“You might as well sue an axe manufacturer for the Lizzy Borden murders.”
We’ve all come to expect the hilarious insanity that is California’s “gun control.” Most people know that California’s obsession with background checks extends well beyond one-off sales between private citizens and into the realm of ammunition, gun parts, you name it. What many people don’t know is that California doesn’t trust the FBI’s NICS check system to run those background checks, and relies on state authorities to do it.
So here’s a question, Cali: If your background-check system is so much better than the FBI’s, why must you sue gun stores when the system you forced them to use fails and permits the sale to go through to a person who should have been prohibited? California’s new law, AB-1594, allows this.
“You might as well sue an axe manufacturer for the Lizzy Borden murders” is a fair reading on the issue here. Maybe too fair. It’s more like suing an axe manufacturer for the Lizzy Borden murders after you told the axe manufacturer that he should totally sell Lizzy Borden some axes. For the gory, and very stupid, details, we’re turning it over to the NSSF!
CALIFORNIA’S PUBLIC NUISANCE LAW IS ADMISSION STATE DOJ BACKGROUND CHECKS ARE FAILURE
California’s new law allowing state authorities and victims of crimes to bring lawsuits against firearm retailers and manufacturers is flawed in ways that Democratic Gov. Gavin Newsom never considered. Among them might be the state’s admission that their own background check system cannot be trusted and California’s Department of Justice is failing its citizens.
The law, AB-1594, recently signed by Gov. Newsom, requires firearm manufacturers and retailers to block the sale of a gun when there is “reasonable cause to believe it is at substantial risk” of it being used illegally or harm the owner or others, according to an Associated Press report. This is a glaring admission that the California Department of Justice’s instant background checks – and the mandatory 10-day waiting periods – aren’t trustworthy and the state is foisting the responsibility of potential future criminal activity on private business instead of fixing the background check system. California is a point-of-contact state that relies on state authorities to run firearm background checks instead of the FBI’s National Instant Criminal Background Check System (NICS).
The law is problematic from the beginning. It attempts to burden firearm manufacturers and retailers for claims of damages caused by remote third parties when they criminally misuse a firearm. California’s law turns any basic understanding of tort law on its head. Professor Jonathan Turley, the Shapiro Professor of Public Interest Law at George Washington University, once described these public nuisance lawsuits against gun manufacturers over the criminal misuse of a firearm as, “absurd.”
“Product liability and tort actions against manufacturers have uniformly and correctly been rejected by the courts,” Turley wrote in an op-ed published in The Hill. “Guns are lawful products, and holding companies liable for later misuse of such products is absurd. You might as well sue an axe manufacturer for the Lizzy Borden murders.”
That’s also why California’s new law allowing these lawsuits also has a steep climb of overcoming the Protection of Lawful Commerce in Arms Act (PLCAA), which codified basic tort law. Legal Professor Victor Schwartz, who literally wrote the textbook on tort law, former law professor and law school dean and the current co-chairman of the Public Policy Group of the law firm Shook, Hardy & Bacon, explained the PLCAA. He wrote, “The PLCAA remains a commonsense law that protects against unsound attempts to change radically a fundamental liability law principle.”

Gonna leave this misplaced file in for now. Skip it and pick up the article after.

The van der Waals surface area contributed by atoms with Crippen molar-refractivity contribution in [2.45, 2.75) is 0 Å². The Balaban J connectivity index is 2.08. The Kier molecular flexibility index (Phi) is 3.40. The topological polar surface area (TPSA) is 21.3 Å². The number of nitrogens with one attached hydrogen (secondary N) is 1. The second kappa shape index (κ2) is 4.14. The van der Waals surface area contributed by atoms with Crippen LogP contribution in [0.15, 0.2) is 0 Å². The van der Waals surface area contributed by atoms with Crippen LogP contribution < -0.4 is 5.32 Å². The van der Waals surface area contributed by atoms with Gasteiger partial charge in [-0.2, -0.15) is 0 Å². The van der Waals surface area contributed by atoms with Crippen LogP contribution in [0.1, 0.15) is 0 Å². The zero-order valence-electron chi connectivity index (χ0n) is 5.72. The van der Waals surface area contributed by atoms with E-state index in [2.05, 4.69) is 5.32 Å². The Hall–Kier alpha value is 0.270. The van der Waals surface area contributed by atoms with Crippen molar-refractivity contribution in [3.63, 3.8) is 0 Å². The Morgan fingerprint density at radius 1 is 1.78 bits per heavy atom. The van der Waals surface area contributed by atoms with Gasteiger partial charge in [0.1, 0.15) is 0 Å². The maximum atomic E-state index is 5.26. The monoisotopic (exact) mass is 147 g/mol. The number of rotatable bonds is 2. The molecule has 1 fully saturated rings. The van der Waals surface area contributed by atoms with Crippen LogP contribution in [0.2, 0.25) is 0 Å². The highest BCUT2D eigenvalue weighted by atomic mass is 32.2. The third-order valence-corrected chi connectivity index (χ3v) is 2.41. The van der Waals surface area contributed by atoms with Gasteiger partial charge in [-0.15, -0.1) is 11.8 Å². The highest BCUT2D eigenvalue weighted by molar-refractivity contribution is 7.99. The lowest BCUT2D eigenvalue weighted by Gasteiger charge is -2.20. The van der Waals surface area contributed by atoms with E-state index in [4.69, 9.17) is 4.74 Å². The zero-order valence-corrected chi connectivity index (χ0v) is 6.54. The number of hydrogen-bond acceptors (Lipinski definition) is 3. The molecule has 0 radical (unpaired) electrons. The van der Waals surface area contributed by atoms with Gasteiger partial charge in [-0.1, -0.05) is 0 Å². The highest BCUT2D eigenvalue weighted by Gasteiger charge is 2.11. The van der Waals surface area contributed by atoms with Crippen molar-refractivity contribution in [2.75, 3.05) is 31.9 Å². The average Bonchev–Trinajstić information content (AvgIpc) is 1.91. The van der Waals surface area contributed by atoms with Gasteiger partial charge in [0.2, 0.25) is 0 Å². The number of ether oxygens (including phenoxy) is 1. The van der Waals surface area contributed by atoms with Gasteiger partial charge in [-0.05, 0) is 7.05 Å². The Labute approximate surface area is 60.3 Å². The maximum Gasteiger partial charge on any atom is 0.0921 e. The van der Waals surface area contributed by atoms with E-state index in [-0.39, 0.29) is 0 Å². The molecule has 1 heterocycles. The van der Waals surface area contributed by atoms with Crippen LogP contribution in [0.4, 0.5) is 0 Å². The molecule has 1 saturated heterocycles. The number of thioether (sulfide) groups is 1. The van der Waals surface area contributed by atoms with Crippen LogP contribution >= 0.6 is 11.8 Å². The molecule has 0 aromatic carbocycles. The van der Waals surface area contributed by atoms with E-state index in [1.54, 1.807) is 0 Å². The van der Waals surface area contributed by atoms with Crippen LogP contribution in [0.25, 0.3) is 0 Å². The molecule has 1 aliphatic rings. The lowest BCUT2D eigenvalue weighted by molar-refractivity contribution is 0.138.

Now, California’s progressive anti-gun governor, attorney general and legislature are going to have to clear that legal mountain with the weight of the admission that the state’s own background check system is worthless. If the state’s background check were working properly, there would be no need to put the responsibility on firearm retailers and manufacturers to know if an individual could potentially commit a crime. That’s why they run the background check with the state to find out if they’ve been prohibited in the past from possessing a firearm.
Of course, what this law is actually intended to do is run firearm manufacturers and retailers out of business, even if it means burning down their own law enforcement institutions to do it. They’ll do it through “death by a thousand cuts” made infamous by disgraced Democratic former N.Y. Gov. Andrew Cuomo when he was Housing and Urban Development Secretary in the Clinton administration. The other way is through sheer intimidation that the state government would sail them down the river of lawsuit-after-lawsuit of bogus allegations. Sadly, in California this now includes a firearm retailer’s inability to predict potential criminal activity of others.
Gov. Newsom doesn’t concern himself with the actual criminals in his Constitutionally-questionable public nuisance law. He doesn’t seem to care that law indicts the state’s own Justice Department as failing in their job to run an effective background check system. Gov. Newsom would hold firearm industry members accountable instead of rogue district attorneys to turn criminals back onto the streets. If the state’s background check system isn’t stopping criminals, he should levy resources to fix it. This law isn’t intended to address any of that.
Gov. Newsom only wants this law to harass a Constitutionally-protected industry for an antigun political agenda. That fact he’s disparaging his own Justice Department to achieve it is revealing.
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